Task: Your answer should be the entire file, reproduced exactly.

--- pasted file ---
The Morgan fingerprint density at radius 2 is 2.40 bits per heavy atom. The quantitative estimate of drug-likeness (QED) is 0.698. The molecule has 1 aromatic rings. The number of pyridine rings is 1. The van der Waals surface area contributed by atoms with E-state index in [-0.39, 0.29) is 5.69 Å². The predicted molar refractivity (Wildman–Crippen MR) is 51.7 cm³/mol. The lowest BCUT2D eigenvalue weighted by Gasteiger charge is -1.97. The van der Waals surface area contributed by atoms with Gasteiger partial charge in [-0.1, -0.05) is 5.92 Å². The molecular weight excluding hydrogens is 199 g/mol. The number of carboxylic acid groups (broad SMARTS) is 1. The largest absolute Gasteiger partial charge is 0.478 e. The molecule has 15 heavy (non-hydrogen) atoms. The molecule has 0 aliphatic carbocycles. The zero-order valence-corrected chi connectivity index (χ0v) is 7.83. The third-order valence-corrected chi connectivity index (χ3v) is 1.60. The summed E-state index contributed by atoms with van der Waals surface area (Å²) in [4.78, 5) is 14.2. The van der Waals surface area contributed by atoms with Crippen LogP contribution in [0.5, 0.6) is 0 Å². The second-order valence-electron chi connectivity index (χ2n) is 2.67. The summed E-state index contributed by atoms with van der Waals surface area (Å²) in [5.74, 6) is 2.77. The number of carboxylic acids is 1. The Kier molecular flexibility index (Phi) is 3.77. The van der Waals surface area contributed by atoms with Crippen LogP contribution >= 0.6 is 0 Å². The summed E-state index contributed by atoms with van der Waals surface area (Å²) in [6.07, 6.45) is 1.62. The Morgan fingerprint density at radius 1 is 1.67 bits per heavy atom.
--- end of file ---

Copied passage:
The Morgan fingerprint density at radius 2 is 2.40 bits per heavy atom. The quantitative estimate of drug-likeness (QED) is 0.698. The molecule has 1 aromatic rings. The number of pyridine rings is 1. The van der Waals surface area contributed by atoms with E-state index in [-0.39, 0.29) is 5.69 Å². The predicted molar refractivity (Wildman–Crippen MR) is 51.7 cm³/mol. The lowest BCUT2D eigenvalue weighted by Gasteiger charge is -1.97. The van der Waals surface area contributed by atoms with Gasteiger partial charge in [-0.1, -0.05) is 5.92 Å². The molecular weight excluding hydrogens is 199 g/mol. The number of carboxylic acid groups (broad SMARTS) is 1. The largest absolute Gasteiger partial charge is 0.478 e. The molecule has 15 heavy (non-hydrogen) atoms. The molecule has 0 aliphatic carbocycles. The zero-order valence-corrected chi connectivity index (χ0v) is 7.83. The third-order valence-corrected chi connectivity index (χ3v) is 1.60. The summed E-state index contributed by atoms with van der Waals surface area (Å²) in [4.78, 5) is 14.2. The van der Waals surface area contributed by atoms with Crippen LogP contribution in [0.5, 0.6) is 0 Å². The second-order valence-electron chi connectivity index (χ2n) is 2.67. The summed E-state index contributed by atoms with van der Waals surface area (Å²) in [5.74, 6) is 2.77. The number of carboxylic acids is 1. The Kier molecular flexibility index (Phi) is 3.77. The van der Waals surface area contributed by atoms with Crippen LogP contribution >= 0.6 is 0 Å². The summed E-state index contributed by atoms with van der Waals surface area (Å²) in [6.07, 6.45) is 1.62. The Morgan fingerprint density at radius 1 is 1.67 bits per heavy atom.